A transgender student at Dalhousie University says she has been harassed by workers at the campus cafeteria.
Dalhousie student Jessica Dempsey, who was born male, began her physical transition two years ago. She said that's when her problems started on campus.
She said some faculty and staff have made her uncomfortable.
The first incident happened earlier this summer at the Shirreff Hall cafeteria. Dempsey said she was with a friend when a male cafeteria worker asked her name. She said it was "Jessica. He said 'No, that's not your name.'"
Dempsey said the same worker then refused to serve her food.
After her first complaints were made against the food service staff at Dalhousie’s Shirreff Hall residence, a dining hall manager apologized in an email in July.
The complaint was then passed on to staff in the school’s Human Rights, Equity and Harassment Protection office.
Staff then went through sensitivity training to ensure both management and staff were aware of human rights.
But Dempsey said nothing has changed.
"They called me by my old name and then they called me Jessica. And then the person asked me if my boobs are real … I said ‘Excuse me?’"
She said it has become so bad that her school work is suffering and feels her safety is at risk.
“You know I was told they did a training session one day but I shouldn't be asked these questions,” she said.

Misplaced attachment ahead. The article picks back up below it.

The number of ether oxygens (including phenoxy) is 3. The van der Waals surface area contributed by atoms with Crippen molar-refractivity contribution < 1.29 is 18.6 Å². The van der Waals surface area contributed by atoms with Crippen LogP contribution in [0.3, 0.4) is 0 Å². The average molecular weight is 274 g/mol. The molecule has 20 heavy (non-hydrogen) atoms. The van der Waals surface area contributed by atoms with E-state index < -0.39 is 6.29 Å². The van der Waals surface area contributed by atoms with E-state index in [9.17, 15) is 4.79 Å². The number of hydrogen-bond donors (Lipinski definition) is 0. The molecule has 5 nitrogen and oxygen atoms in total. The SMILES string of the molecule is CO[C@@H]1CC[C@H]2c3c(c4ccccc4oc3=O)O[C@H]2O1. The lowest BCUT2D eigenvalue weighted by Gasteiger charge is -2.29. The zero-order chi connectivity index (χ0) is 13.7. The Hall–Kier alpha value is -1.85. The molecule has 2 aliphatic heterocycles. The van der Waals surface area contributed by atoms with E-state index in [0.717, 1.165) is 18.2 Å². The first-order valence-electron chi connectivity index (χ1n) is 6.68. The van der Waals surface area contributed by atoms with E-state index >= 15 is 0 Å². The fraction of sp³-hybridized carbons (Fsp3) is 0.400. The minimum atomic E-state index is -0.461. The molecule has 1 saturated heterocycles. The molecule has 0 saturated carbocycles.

"It wasn't my job to educate the entire campus. All the pressures of trying to transition, plus do my studies -- it affected my school work too."
Dempsey finished some of last year’s work late and has lost some of her funding.
She is now staying at a shelter because she said she feels safe there.
Dempsey said she hasn’t filed any more complaints with the human rights office at Dalhousie but she is considering filing a complaint with the Nova Scotia Human Rights Commission.
Kevin Kindred, with the Nova Scotia Rainbow Action Project, said this kind of discrimination continues to happen.
“We hear it in obtaining services and also in employment and people trying to seek housing so sort of all across the board we hear stories of trans people facing discrimination,” he said.
CBC News attempted to contact Aramark, the company responsible for food service at Dalhousie, but they did not return our call.
A spokesperson for the human rights office at Dalhousie University said the school can't comment on individual cases for privacy reasons.